Give the kids a reason to smile

                                                                                                                                                  Taken at Khandbari, Nepal

The other day I read a post that questioned the practice of tourists giving something to the kids in poor countries, such as Nepal. The post was about giving out pencils and the concern that this could be an incentive for the kids to become beggars.  I want to talk about giving the kids a reason to smile.

I grew up in a country where poor kids were everywhere.  In my high school we were taught to always think about them and to find any way to help, not only with their material needs but also with their lives.  We had a mandatory class that was called “social awareness” through which we organized trips to the “barrios” (shanty towns) armed with lots of things to give out, and with lots of time to sit down with the people and chat. Our teachers emphasized that what we give out should stay with them for a long time.   We were only 16 years old and we loved that class.  I applaud the teachers that thought this was a good idea. Actually, it was a great idea that left an indelible mark in my spirit, and makes me always be aware of others.

Now, when I go to very poor countries, such as Nepal, and I see the kids, I remember my days in high school and the main lesson my social awareness class taught me: give the kids a reason to smile.  It is not only giving out material things, since those come and go very fast.  It is the other things, the ones we cannot anticipate to give, or they don’t expect to receive.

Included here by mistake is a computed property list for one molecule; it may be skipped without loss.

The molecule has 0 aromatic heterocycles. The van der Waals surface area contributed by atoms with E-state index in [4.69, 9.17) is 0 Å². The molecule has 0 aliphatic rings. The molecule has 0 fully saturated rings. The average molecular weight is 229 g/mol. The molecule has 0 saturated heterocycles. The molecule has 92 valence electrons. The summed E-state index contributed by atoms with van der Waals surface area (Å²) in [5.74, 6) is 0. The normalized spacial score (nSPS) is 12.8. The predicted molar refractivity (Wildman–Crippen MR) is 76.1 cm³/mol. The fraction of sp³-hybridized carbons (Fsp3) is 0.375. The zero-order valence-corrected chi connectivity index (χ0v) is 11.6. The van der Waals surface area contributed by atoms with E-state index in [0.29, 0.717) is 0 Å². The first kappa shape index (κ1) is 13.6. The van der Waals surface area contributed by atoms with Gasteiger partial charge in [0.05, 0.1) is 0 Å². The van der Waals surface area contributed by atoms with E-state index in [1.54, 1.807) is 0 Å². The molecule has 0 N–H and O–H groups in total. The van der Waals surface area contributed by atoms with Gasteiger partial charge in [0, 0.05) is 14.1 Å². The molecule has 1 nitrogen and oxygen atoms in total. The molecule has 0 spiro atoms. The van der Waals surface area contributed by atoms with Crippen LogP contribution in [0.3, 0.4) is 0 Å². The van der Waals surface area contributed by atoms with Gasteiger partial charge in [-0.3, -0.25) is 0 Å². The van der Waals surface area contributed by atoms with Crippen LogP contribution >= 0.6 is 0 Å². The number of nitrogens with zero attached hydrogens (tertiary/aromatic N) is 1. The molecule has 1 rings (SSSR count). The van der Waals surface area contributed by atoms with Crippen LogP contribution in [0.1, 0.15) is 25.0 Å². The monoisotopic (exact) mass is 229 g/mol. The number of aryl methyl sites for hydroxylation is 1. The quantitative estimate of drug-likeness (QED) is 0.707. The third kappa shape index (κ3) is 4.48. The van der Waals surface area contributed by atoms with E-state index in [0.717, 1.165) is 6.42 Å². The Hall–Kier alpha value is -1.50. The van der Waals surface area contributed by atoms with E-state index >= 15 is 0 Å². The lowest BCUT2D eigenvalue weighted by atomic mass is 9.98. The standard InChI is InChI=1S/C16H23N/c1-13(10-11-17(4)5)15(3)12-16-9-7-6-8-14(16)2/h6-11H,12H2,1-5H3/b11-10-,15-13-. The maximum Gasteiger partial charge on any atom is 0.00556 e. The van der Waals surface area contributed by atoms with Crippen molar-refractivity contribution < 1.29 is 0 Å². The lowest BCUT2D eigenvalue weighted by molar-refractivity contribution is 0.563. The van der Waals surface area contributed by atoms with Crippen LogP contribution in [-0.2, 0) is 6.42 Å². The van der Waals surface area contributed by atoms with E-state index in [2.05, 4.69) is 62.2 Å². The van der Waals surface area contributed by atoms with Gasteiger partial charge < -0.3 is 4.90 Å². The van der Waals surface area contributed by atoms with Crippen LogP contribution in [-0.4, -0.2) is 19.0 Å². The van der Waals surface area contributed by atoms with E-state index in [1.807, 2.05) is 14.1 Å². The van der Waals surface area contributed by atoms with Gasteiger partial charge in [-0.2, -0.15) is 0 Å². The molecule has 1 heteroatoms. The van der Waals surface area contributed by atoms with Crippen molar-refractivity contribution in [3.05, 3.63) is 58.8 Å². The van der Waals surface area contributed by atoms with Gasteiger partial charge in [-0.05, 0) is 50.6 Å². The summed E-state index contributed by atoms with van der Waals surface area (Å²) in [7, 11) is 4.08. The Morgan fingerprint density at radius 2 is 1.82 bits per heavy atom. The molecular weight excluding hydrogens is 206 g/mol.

So, I bring a lot of small change with me, and a bag of ideas on how to make them smile.  I do my research first, because I don’t want to say or do something that may affect them or make them in any way sad.  And then I go. I find the kids (or, most of the times they find me), and look at them very seriously.  I tell them that if they want something from me, they need to do something for me.  And I ask them to sign a song in their language. They always look at me surprised since the majority of the time they get something just by being cute and saying “Namaste”.  Once they finish their songs, I clap very hard, and tell them to do something else, like dance, or say something in English, or why do they have a t-shirt with Hawaii printed in it, or where in the world is Hawaii.   I take my time. I am not just in and out of their lives.  I stay there as much as I can.  Then I take photos to capture the miracle of seeing a poor kid smile. They may not have much in the sense of material things, but they do have smiles.

I don’t believe that by doing this I am training them to be beggars.  On the contrary.  I am sending them a very clear message: I am interested in them and I want them to smile.

If that costs me fifty cents a piece… that is nothing, and that will not make them a beggar. I want to believe they will remember our little time together, because they did a lot for me. They sang, danced, spoke English, and smiled. And yes, they got something in return.